Jump to content




Welcome to Unexplained Mysteries! Please sign in or create an account to start posting and to access a host of extra features.


- - - - -

Silbury Hill - what is it?


  • Please log in to reply
52 replies to this topic

#16    Nomadgun

Nomadgun

    Alien Embryo

  • Member
  • Pip
  • 1 posts
  • Joined:14 Apr 2006
  • Location:Atenas, Costa Rica

  • You have 3 choices, submit and live, join and prosper, or resist and be destroyed- Timojin- (Gengis Kann)

Posted 14 April 2006 - 09:39 AM

Just an opinion, but from a military standpoint in those days (just like today) having the "High Ground" was a tremendous advantage.  Although, to build something the size of the hill would have been far beyond the means of any tribal rulers in the UK at that time.  Romans were the first "advanced" group to enter and conquer anything in England and the hill is supposedly much older.  

The pyrimid theory is there- but keep in mind that the pyrimid shape is the most structurally sound form of construction- to this day.   Still who built it? A more advanced and previously unknown army?  ET?  I am sure that with geoscience what it now is, that it could be studied in detail.  Sound imaging and core drilling would bring up samples.  But maybe there is something buried there that was intended to stay down!  Maybe it was just a geologic rarity and some former King Decided to lop off the top and shape it a little to scare the neighbors...

NOMADGUN

#17    Foxe

Foxe

    Ectoplasmic Residue

  • Member
  • Pip
  • 142 posts
  • Joined:19 Nov 2005
  • Location:South Coast UK

Posted 14 April 2006 - 01:30 PM

Quote


Just an opinion, but from a military standpoint in those days (just like today) having the "High Ground" was a tremendous advantage.  Although, to build something the size of the hill would have been far beyond the means of any tribal rulers in the UK at that time.  Romans were the first "advanced" group to enter and conquer anything in England and the hill is supposedly much older.  


I don't know that we really know enough about the prehistoric tribal rulers of Britain to make that statement. We do know that Silbury Hill is pre-Roman by a couple of thousand years, so given that it WAS built, why shouldn't it have been built for military purposes? Against that theory is the fact that no other comparable site exists. When the (again, pre-Roman) Iron Age tribes hit on the idea of building massive hill-forts they started cropping up everywhere. Also against any military theory is the fact that Silbury hill sits right next to a larger and higher natural hill, so if defending the high ground was the purpose of the hill it wouldn't have taken a military genius to figure out that building on top of the adjacent hill would make much more sense that its actual position. I agree with you that Silbury Hill is probably not a military structure, but not for the same reasons.

Quote


The pyrimid theory is there- but keep in mind that the pyrimid shape is the most structurally sound form of construction- to this day.   Still who built it? A more advanced and previously unknown army?  ET?  I am sure that with geoscience what it now is, that it could be studied in detail.  Sound imaging and core drilling would bring up samples.  But maybe there is something buried there that was intended to stay down!  Maybe it was just a geologic rarity and some former King Decided to lop off the top and shape it a little to scare the neighbors...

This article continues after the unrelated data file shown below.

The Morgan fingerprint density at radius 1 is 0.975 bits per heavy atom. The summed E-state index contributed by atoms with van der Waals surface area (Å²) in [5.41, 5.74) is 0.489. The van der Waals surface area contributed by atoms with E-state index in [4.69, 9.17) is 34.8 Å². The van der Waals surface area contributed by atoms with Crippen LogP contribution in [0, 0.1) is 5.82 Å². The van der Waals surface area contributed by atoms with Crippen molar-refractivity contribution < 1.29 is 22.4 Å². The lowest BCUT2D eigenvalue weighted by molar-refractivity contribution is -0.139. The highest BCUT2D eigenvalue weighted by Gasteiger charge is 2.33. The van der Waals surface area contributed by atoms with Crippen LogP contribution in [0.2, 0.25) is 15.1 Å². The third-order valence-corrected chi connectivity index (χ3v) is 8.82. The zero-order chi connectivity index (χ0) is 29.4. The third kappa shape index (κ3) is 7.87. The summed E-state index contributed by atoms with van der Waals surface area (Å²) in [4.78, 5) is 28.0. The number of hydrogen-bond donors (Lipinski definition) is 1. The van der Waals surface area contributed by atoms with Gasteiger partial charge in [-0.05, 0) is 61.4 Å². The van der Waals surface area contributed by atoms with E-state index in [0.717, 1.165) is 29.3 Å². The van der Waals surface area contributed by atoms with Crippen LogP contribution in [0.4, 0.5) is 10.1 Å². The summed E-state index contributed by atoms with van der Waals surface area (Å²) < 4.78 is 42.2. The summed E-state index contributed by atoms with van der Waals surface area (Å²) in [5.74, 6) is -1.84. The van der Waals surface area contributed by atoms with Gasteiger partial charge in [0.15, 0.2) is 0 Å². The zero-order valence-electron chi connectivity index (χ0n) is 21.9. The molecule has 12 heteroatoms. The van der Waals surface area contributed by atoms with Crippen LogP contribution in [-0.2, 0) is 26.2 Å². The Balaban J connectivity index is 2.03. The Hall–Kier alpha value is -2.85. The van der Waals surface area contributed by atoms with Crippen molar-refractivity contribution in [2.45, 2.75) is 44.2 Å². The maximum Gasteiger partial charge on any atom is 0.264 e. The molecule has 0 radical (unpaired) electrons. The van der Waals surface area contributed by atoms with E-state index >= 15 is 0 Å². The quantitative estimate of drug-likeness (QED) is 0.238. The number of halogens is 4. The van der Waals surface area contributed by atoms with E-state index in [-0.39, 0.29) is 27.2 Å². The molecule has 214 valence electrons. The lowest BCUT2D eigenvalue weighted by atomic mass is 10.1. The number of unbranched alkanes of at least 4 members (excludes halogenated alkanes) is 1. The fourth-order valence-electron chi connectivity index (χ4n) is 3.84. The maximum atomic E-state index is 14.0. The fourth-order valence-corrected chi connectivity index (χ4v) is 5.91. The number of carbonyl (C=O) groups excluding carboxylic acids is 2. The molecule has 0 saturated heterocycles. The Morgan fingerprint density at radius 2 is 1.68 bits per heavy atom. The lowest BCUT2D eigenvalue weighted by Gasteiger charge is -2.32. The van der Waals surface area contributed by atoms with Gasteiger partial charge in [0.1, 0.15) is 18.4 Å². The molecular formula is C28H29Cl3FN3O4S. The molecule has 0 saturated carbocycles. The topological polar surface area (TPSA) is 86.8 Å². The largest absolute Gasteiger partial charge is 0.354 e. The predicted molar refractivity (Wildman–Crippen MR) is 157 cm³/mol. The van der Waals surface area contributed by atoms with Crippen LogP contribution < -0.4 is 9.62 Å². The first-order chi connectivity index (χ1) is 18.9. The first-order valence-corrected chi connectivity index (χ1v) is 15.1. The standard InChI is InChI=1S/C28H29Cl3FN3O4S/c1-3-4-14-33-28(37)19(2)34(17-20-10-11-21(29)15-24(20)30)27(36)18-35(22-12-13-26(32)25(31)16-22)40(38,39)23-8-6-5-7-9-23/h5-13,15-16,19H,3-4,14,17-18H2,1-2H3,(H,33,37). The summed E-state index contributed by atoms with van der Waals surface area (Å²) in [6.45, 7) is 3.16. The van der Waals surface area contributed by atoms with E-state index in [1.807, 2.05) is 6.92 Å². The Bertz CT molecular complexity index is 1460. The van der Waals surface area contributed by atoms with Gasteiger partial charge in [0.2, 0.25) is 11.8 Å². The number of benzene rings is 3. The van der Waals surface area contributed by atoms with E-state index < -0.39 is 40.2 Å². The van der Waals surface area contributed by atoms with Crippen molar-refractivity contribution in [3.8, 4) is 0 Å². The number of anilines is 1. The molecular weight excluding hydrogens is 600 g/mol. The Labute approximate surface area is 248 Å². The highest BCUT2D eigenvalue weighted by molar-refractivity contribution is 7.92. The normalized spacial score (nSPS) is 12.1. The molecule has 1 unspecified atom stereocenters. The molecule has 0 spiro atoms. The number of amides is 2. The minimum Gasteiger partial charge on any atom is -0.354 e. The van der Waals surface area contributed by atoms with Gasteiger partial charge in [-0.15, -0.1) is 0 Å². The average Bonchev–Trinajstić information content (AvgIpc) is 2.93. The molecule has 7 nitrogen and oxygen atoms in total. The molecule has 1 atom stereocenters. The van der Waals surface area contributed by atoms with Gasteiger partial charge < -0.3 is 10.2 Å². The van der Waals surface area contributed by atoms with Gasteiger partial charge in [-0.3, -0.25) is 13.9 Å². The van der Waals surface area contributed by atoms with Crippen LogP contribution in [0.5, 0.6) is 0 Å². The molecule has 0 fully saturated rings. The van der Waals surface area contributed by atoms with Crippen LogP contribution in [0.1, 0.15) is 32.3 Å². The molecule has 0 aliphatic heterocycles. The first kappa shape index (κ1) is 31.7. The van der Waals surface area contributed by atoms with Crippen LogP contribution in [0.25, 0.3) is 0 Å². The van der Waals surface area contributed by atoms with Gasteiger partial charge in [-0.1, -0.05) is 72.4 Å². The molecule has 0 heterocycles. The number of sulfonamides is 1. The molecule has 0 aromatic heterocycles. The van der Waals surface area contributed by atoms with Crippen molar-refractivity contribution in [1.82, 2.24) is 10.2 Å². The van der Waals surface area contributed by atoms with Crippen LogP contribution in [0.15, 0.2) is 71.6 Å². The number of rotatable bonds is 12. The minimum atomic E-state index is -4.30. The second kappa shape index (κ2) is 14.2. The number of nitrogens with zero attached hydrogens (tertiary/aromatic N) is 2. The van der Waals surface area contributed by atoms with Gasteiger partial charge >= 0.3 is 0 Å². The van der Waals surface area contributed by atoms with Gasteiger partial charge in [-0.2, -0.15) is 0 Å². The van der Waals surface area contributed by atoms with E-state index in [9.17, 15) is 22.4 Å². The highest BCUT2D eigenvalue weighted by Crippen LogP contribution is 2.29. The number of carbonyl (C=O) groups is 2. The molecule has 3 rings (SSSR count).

Nah, it's definitely man-made.

Foxe

Don't believe everything you are told. Question it, examine it, ask for the evidence and make your own mind up.

#18    Tommygunner

Tommygunner

    Alien Embryo

  • Member
  • Pip
  • 48 posts
  • Joined:13 Apr 2006
  • Location:East Sussex

  • I believe, because it makes sense to believe. I don't believe, when a politician tells me its the truth !

Posted 15 April 2006 - 12:44 AM

I have a friend studying Archaeology at Uni and he said in discussion that Silbury Hill was nothing more than an observation tower and defensive position, hence the finding of very few artifacts. He reckons that the peoples living nearby were constantly attacked and built the hill to observe the flat terrain around and give the people enough time to flee to the top and us it as a defensive position by throwing rocks down onto the attacking hostiles. I am not convinced as it seems a hell of a lot of trouble to go to for a lookout post!
  I live very near to the Wilmington Long Man, which is also an ancient mystery, and he told me that Quote Look at the hill above the Long Man. The mounds were an ancient settlement, and the locals carved the Long Man into the chalk to frighten off hostiles. MMMmmmm well I guess i have to bow to the knowledge and intelligence of my friend, but he still hasnt convinced me. Anyone out there know anything more?


www.hows.org.uk/personal/hillfigs/lmw/lmw.htm


#19    Foxe

Foxe

    Ectoplasmic Residue

  • Member
  • Pip
  • 142 posts
  • Joined:19 Nov 2005
  • Location:South Coast UK

Posted 15 April 2006 - 10:33 AM

Quote

Anyone out there know anything more?

I know that your friend is wrong about the purpose of Silbury Hill. Silbury hill is built, as I have said, at the bottom of a larger natural hill. From the summit of Silbury one cannot see over the neighbouring West Kennet hill, so if it was built as an observation tower it was a useless one. Given that most of the known settlements in that area are actually up hills (the Windmill Hill settlement, the small settlement on West Kennet Hill itself etc) why the hell would any of them build a defensive watch tower at the bottom of a hill. It makes no sense, tell your friend to stop being so dogmatic - it makes for a very bad archaeologist. The truth is that we don't know what Silbury Hill was built for, nobody does.

Quote

MMMmmmm well I guess i have to bow to the knowledge and intelligence of my friend